Newborn Genetic Testing

Sudden Infant Death Syndrome (SIDS) is the leading cause of death for infants. Genetic testing can identify the risk of SIDS, which means preventative measures can be deployed. For example, infants who die of SIDS have a disease called long QT syndrome. Genetic screening can identify genetic variants that can cause long QT syndrome - a condition that affects heartbeat rhythm (arrhythmia). With this knowledge, a doctor can prescribe a beta-blocker which has been shown to decrease the risk of death from long QT syndrome. 

Genetic Testing for SIDS - Analyze your baby’s DNA. 

SIDS isn’t the only risk genetic testing can identify. Genetic testing for a baby can identify risks for:

  • Autism
  • Cancer
  • Heart Disease
  • Learn Disabilities
  • Multiple Sclerosis
  • Attention-Deficit/Hyperactivity Disorder (ADHD)
  • Diabetes
  • Obesity
  • …and much more. 

Genetic testing for a baby can provide insight into the risk of hundreds (even thousands) of diseases. The test results can be reviewed by a genetic counselor and health care provider who can then create a plan for prevention. 

Genetic Testing for Autism

Studies have found that genetics is the main cause of autism. Early diagnosis and intervention significantly decrease autism symptoms, which improves the child’s quality of life into adulthood. 

About 25% of children diagnosed with autism by age 3 improve and most of them are ready for school by age 7. The remaining 75 percent do not improve and may need special care throughout their life. As you can see, children diagnosed before age 3 have the best outcomes with their condition, which is why it’s imperative that it is identified and treated early.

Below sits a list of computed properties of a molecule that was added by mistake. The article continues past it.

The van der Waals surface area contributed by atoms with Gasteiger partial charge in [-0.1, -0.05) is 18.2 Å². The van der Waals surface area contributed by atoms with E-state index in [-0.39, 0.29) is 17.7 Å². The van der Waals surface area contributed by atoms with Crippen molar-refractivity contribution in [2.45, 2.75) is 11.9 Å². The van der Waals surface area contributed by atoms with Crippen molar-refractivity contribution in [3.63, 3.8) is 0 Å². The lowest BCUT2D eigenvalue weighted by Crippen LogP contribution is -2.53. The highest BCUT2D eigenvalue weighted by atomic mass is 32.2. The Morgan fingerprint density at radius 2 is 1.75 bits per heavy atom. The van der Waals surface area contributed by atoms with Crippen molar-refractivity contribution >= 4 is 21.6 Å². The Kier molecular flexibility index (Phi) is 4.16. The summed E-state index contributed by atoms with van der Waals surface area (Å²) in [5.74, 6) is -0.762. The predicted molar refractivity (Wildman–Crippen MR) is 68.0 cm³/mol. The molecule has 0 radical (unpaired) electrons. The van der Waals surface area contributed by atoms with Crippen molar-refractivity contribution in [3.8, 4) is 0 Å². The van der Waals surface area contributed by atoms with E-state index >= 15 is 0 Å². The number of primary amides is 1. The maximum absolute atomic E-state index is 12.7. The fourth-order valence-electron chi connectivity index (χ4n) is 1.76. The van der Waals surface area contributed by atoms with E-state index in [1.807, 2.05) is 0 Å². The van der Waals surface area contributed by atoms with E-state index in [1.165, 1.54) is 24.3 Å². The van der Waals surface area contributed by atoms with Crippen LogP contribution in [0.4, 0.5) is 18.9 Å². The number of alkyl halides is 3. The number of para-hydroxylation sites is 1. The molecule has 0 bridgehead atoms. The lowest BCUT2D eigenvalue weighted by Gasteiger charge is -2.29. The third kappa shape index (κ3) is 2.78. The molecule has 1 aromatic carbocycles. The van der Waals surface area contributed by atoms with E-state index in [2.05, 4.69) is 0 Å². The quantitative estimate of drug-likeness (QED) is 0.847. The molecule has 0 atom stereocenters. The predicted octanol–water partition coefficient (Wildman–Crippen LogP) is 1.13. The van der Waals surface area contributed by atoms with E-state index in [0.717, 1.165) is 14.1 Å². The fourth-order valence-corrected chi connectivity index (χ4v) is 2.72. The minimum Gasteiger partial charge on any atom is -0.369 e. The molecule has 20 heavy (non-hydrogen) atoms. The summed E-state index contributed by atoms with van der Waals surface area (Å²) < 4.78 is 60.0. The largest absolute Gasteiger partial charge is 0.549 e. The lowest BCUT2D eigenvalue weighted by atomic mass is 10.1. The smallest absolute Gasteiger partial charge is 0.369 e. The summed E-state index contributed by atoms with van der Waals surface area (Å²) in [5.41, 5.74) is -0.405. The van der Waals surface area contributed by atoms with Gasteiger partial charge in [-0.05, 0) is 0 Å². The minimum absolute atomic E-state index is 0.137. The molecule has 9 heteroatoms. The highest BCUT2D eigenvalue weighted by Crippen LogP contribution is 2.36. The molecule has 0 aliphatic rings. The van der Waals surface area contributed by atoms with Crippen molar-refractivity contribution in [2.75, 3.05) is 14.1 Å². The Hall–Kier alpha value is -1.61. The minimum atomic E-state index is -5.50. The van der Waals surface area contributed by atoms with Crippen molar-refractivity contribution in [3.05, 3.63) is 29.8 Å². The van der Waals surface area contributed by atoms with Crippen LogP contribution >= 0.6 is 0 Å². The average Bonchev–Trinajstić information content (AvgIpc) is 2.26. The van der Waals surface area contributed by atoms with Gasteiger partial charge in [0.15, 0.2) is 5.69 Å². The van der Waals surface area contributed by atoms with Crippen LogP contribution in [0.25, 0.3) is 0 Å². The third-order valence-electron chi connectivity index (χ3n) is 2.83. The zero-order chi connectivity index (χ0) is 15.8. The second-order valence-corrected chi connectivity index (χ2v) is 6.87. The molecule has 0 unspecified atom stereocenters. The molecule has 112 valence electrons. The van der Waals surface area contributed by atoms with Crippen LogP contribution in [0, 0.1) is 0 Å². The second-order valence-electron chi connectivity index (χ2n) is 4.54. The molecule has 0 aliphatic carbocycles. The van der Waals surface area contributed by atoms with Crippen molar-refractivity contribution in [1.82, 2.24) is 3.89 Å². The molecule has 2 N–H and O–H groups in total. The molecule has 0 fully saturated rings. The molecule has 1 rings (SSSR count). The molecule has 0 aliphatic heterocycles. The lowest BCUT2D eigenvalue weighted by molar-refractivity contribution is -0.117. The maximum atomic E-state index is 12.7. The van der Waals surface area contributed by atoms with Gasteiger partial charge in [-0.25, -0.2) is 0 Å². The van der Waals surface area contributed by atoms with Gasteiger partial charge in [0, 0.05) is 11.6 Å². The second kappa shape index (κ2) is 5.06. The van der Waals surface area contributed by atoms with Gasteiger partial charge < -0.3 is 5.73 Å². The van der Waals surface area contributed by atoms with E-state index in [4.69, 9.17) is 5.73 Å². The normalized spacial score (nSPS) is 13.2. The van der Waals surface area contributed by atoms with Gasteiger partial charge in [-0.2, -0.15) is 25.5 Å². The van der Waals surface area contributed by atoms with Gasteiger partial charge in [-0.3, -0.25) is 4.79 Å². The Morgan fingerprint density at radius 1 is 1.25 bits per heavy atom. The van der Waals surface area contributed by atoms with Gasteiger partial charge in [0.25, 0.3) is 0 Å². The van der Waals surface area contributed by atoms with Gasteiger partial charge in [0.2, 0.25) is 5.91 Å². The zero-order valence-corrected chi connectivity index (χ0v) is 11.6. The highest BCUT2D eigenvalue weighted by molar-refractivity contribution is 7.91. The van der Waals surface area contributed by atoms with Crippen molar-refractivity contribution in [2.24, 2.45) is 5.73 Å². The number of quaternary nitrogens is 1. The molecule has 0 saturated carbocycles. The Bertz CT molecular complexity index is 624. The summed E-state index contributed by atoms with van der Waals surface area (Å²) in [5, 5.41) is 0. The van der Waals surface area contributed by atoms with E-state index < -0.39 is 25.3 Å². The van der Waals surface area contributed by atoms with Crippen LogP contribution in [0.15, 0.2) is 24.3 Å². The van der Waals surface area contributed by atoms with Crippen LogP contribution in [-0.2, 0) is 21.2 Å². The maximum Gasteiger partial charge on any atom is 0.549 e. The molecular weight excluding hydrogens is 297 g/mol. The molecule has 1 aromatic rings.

Genetic testing for autism can identify risk as soon as birth. This way, health care professionals can quickly intervene with medications and therapies during development to mitigate the long-term effects. 

Genetic Testing for Down Syndrome

Genetic testing for Down syndrome can only be performed through a blood test during pregnancy. Maternal blood can identify whether the fetus may have the extra chromosome causing Down syndrome or Trisomy 21.

It is important to understand that the results do not mean that the baby has Down syndrome - it simply indicates there is a high risk of it. Diagnostic testing after birth can confirm whether the child has the chromosomal disorder. 

How to Perform Genetic Testing on a Baby

genetic testing for babies

Genetic testing on a baby can be performed easily with a cheek swab in the comfort of your home. Babies do not produce enough saliva to fill a test tube that is required by many DNA testing companies, which is why it is best to find a DNA test that offers cheek swabs for genetic testing.’s ⁠Ultimate Genome Sequencing kit includes a stick with cotton at the end of it. This can be inserted into the baby’s mouth and the cotton just needs to rub against the inside of the cheek to obtain a DNA sample. The DNA sample can be obtained from a baby as young as one day old.